The World’s Best Anchorages

island view

Anchorages are great places to rest your boat and explore the surroundings, and they can be found all over the world. Whether you’re looking for a short-term family getaway or you’re planning to sail all around the world, choosing the right anchorages can greatly improve the quality of your journey – and introduce you to a host of new sights, new cultures, and new experiences.

So what are the best anchorages in the world to visit?

Port Washington (Long Island, New York)

Port Washington is a fantastic stopover for cruisers near the East River. Here, you’ll get protection from winds and current and enjoy an average depth of 12 feet. You can make use of a dinghy or a water taxi to visit the nearby town, which has a great selection of restaurants, a grocery store, multiple hardware stores, and even a laundromat. New York City is a relatively short drive away as well, so you can get out and explore land between your aquatic journeys.

Boddam Island (the Chagos Archipelago)

Located deep in the Indian Ocean, the Chagos Archipelago is considered to be one of the most beautiful places in the world. You won’t find many other boaters heading out here, which is the whole point – it’s the perfect place to get away. Here, you’ll find sandy beaches, interesting plants and animals, and more coconut trees than you bargained for. Of course, to get there, you’ll have to dodge the many coral reefs that surround the island.

Williams Bay (the Bahamas)

Williams Bay in the Bahamas offers depths of between 5 and 12 feet, with minimal traffic and plenty of isolation. It’s known for having incredibly clear, blue waters – which makes it perfect for snorkelling and viewing wildlife. Here, you’ll find various marine animals, including rays and dolphins. And once ashore, you’ll have a wide variety of interesting places to discover, through hiking trails, beaches, and a small town that offers everything you’ll need to stock up.

Cumberland Sound (Georgia)

Cumberland Island in Georgia, in the United States, is a national seashore where you’ll find an amazing place to rest your boat. As part of the Intercoastal Waterway, Cumberland is a designated wilderness area – which means you’ll get to see plants, animals, and other forms of life in their natural habitat, completely untouched by human beings. It’s a great place for a family vacation, or as an individual place to “get away from it all.” Enjoy a depth of 9 to 22 feet and protection from the east. Once you’re docked, you’re just a short walk away from long stretches of beach – where you might catch a glimpse of wild horses in their natural habitat.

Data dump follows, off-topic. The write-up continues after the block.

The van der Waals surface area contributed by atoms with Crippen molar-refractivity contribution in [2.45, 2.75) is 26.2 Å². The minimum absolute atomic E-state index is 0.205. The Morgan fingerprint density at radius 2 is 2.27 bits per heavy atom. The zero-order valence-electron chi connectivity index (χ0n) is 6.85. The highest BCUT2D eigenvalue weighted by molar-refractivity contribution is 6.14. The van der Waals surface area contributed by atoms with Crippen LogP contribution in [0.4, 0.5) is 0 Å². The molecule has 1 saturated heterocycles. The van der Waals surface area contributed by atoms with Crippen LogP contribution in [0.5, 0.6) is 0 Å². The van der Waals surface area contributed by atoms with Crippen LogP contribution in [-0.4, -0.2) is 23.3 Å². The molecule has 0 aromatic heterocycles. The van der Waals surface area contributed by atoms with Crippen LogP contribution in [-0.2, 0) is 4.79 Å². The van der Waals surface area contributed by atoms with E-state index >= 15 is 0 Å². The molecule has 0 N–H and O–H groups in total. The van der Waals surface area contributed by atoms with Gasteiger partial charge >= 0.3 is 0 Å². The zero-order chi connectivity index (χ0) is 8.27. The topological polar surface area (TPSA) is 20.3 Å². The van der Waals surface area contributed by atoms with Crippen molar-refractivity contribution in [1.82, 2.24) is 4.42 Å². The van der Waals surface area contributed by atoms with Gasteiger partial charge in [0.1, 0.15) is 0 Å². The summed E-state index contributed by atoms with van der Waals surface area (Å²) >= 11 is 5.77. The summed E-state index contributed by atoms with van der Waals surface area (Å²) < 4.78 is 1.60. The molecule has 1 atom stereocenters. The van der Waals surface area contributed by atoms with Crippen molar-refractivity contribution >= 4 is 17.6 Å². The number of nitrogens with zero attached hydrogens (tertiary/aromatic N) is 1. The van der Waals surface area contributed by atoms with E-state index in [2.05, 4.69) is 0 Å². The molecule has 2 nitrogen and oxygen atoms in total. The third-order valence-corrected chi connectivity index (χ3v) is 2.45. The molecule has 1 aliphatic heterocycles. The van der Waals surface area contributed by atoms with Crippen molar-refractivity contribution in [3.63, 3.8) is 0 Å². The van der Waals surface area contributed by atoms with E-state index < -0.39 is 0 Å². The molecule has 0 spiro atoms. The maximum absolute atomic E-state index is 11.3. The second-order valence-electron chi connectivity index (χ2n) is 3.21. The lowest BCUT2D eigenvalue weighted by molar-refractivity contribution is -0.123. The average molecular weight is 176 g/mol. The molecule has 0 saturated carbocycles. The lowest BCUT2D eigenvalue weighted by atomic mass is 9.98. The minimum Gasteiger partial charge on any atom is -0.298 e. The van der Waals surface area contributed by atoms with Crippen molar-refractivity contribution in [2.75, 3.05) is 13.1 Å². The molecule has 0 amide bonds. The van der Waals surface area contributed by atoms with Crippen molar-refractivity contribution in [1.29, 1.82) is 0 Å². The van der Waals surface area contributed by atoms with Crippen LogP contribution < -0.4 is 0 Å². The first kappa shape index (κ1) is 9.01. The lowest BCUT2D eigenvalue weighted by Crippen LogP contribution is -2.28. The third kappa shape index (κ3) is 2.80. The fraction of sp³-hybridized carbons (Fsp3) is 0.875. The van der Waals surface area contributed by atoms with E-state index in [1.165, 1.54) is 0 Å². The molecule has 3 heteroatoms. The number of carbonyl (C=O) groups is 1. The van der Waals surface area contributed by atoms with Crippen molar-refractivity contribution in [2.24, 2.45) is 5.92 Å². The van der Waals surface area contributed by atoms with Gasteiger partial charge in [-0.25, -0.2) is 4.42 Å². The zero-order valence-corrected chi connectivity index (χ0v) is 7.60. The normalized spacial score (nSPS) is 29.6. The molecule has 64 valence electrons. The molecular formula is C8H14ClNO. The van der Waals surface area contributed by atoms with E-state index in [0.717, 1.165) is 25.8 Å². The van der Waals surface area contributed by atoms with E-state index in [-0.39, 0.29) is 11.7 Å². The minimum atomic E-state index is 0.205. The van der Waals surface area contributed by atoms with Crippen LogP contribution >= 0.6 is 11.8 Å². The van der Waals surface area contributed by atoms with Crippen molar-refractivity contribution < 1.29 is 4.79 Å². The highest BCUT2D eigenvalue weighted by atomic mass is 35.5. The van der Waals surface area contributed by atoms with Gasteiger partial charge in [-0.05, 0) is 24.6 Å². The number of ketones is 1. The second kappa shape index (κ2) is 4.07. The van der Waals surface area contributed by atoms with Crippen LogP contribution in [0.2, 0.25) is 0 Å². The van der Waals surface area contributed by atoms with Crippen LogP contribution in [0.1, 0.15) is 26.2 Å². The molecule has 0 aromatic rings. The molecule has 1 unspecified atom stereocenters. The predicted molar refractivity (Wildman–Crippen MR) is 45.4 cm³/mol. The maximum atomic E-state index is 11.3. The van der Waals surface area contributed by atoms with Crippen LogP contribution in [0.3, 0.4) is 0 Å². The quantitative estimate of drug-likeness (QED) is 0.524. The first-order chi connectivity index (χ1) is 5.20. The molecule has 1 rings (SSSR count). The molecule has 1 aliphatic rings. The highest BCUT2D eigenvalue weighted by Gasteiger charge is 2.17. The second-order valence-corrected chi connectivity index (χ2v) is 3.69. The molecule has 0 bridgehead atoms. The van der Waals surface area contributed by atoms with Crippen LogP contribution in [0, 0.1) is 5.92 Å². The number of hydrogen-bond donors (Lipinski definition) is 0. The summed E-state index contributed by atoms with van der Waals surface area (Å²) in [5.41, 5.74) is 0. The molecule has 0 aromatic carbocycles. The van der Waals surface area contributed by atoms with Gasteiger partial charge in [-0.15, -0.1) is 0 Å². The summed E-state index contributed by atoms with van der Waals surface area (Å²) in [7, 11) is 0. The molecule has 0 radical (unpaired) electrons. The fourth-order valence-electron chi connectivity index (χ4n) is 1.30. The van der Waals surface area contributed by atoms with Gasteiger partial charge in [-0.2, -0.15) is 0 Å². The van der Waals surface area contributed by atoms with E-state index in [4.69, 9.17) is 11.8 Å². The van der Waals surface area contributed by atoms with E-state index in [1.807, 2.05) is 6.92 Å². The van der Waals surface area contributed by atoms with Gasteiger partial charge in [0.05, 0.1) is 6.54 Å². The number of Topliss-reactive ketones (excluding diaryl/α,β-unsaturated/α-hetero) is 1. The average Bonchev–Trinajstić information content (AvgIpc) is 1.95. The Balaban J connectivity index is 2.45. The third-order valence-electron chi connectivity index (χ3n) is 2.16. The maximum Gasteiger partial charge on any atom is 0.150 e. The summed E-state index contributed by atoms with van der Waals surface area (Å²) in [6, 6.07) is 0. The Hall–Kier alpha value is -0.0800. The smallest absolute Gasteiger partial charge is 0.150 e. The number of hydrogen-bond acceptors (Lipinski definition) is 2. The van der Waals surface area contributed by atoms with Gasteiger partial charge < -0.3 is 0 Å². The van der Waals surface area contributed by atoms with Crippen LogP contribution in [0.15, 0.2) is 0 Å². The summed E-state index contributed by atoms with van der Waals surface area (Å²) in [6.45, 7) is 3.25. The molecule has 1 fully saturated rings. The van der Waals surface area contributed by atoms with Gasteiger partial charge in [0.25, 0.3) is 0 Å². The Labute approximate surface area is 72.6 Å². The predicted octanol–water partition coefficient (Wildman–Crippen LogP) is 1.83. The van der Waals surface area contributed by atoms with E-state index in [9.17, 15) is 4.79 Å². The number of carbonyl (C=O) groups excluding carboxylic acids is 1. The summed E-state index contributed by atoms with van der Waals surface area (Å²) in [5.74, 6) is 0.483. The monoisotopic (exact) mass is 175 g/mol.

Culebrita Island (Puerto Rico)

At Culebrita, you’ll find ample room to anchor, with eight free mooring balls. There’s substantial protection here, though a North swell can make conditions a bit rough. Here, you’ll find amazing views of marine wildlife, including sea turtles, and the snorkelling is incredible. You can also navigate hiking trails on land and view a historic 19th Century lighthouse. The only real downside is that the beauty of this location makes it crowded – especially on the weekends.

Maupihaa (the Society Islands)

One of the last atolls in the Society Islands, which are found in the South Pacific Island, is Maupihaa. This tiny atoll is just 8 km in length, with a total surface area of 2.6 km. It has a population of just 10 people – and don’t worry, they’re all friendly. Here, you’ll find a peaceful, beautiful environment where you can fish, pick fruit, and relax on the water or the land.

Trikeri (Greece)

If you’re looking for something in the Mediterranean Sea, consider trying Trikeri in Greece. The town of Trikeri offers amazing sights, with cobblestone streets, old architecture (including churches from the 18th Century), and amazing restaurants where you can fill up after a long aquatic journey. The town itself is near the tip of the Pelion Peninsula, which gives you great access to the water. Here, the waters are 32 to 50 feet deep.

Puerto de Cabrera (Spain)

Isla Cabrera is one of Spain’s National Parks, and it’s located 30 miles southwest of Palma. At Puerto de Cabrera, you’ll have full access to it, enjoying its beautiful sights as well as its culturally and historically relevant architecture. You won’t be allowed to anchor in the surrounding waters, but you can moor at this bay using one of the 50 mooring balls that are available. Visit the land to see what the park is like – the scenery is largely unchanged over hundreds of years because it’s so protected. Or stay near the water and enjoy observing dozens of species of whales and dolphins. Diving is highly recommended (but you’ll need a permit first).

Seguin Island (Maine)

Seguin Island consists of only a single cove, which is protected well from the south (but is slightly vulnerable to the north and the east). You’ll have to rely on a Coast Guard mooring here, but once you’re moored, you’ll have access to multiple beautiful trails, a historic lighthouse, and a perfect balcony where you can overlook the Atlantic Ocean.

Chiaia di Luna (Italy)

Located near Ponza Island in Italy, Chiaia di Luna is a favourite destination spot of Italians and foreign visitors alike. Here, you’ll get beautiful scenery in the form of massive cliff formations and beautiful, crystal-clear waters. At the bottom is a sandy beach where your boat can find adequate protection. From there, you can walk through a rock tunnel and get to town, where you’ll find restaurants, stores, and everything else you need to regroup before seafaring journeys.

You can’t get the most out of your journey to a new anchorage unless you have the right boat to carry you on your journey. If you’re in the market for a new boat, be sure to check out our vast selection of new and used boats for sale today!

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